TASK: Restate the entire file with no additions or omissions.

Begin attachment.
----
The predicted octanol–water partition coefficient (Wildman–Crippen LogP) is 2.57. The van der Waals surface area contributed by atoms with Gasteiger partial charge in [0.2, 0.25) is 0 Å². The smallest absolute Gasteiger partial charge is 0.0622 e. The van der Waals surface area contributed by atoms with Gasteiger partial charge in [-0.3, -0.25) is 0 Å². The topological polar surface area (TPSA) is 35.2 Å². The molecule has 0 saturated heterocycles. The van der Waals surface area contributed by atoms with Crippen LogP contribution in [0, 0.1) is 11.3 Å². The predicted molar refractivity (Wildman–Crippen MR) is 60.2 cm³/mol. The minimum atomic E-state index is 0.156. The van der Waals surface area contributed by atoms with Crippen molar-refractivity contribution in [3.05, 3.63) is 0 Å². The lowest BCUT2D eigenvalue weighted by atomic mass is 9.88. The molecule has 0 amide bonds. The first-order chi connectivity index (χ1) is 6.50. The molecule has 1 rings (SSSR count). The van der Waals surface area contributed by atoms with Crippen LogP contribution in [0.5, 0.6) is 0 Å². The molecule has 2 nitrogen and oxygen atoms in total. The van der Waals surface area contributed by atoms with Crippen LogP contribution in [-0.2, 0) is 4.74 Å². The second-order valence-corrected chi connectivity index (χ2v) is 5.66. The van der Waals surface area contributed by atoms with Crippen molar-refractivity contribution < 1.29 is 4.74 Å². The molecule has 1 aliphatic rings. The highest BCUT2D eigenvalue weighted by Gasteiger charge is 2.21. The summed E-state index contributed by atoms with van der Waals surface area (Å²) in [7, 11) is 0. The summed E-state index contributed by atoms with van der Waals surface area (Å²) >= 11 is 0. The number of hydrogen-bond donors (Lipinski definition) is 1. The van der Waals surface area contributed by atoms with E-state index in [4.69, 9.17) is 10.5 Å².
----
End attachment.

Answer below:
The predicted octanol–water partition coefficient (Wildman–Crippen LogP) is 2.57. The van der Waals surface area contributed by atoms with Gasteiger partial charge in [0.2, 0.25) is 0 Å². The smallest absolute Gasteiger partial charge is 0.0622 e. The van der Waals surface area contributed by atoms with Gasteiger partial charge in [-0.3, -0.25) is 0 Å². The topological polar surface area (TPSA) is 35.2 Å². The molecule has 0 saturated heterocycles. The van der Waals surface area contributed by atoms with Crippen LogP contribution in [0, 0.1) is 11.3 Å². The predicted molar refractivity (Wildman–Crippen MR) is 60.2 cm³/mol. The minimum atomic E-state index is 0.156. The van der Waals surface area contributed by atoms with Crippen molar-refractivity contribution in [3.05, 3.63) is 0 Å². The lowest BCUT2D eigenvalue weighted by atomic mass is 9.88. The molecule has 0 amide bonds. The first-order chi connectivity index (χ1) is 6.50. The molecule has 1 rings (SSSR count). The van der Waals surface area contributed by atoms with Crippen LogP contribution in [0.5, 0.6) is 0 Å². The molecule has 2 nitrogen and oxygen atoms in total. The van der Waals surface area contributed by atoms with Crippen LogP contribution in [-0.2, 0) is 4.74 Å². The second-order valence-corrected chi connectivity index (χ2v) is 5.66. The van der Waals surface area contributed by atoms with Crippen molar-refractivity contribution < 1.29 is 4.74 Å². The molecule has 1 aliphatic rings. The highest BCUT2D eigenvalue weighted by Gasteiger charge is 2.21. The summed E-state index contributed by atoms with van der Waals surface area (Å²) in [7, 11) is 0. The summed E-state index contributed by atoms with van der Waals surface area (Å²) >= 11 is 0. The number of hydrogen-bond donors (Lipinski definition) is 1. The van der Waals surface area contributed by atoms with E-state index in [4.69, 9.17) is 10.5 Å².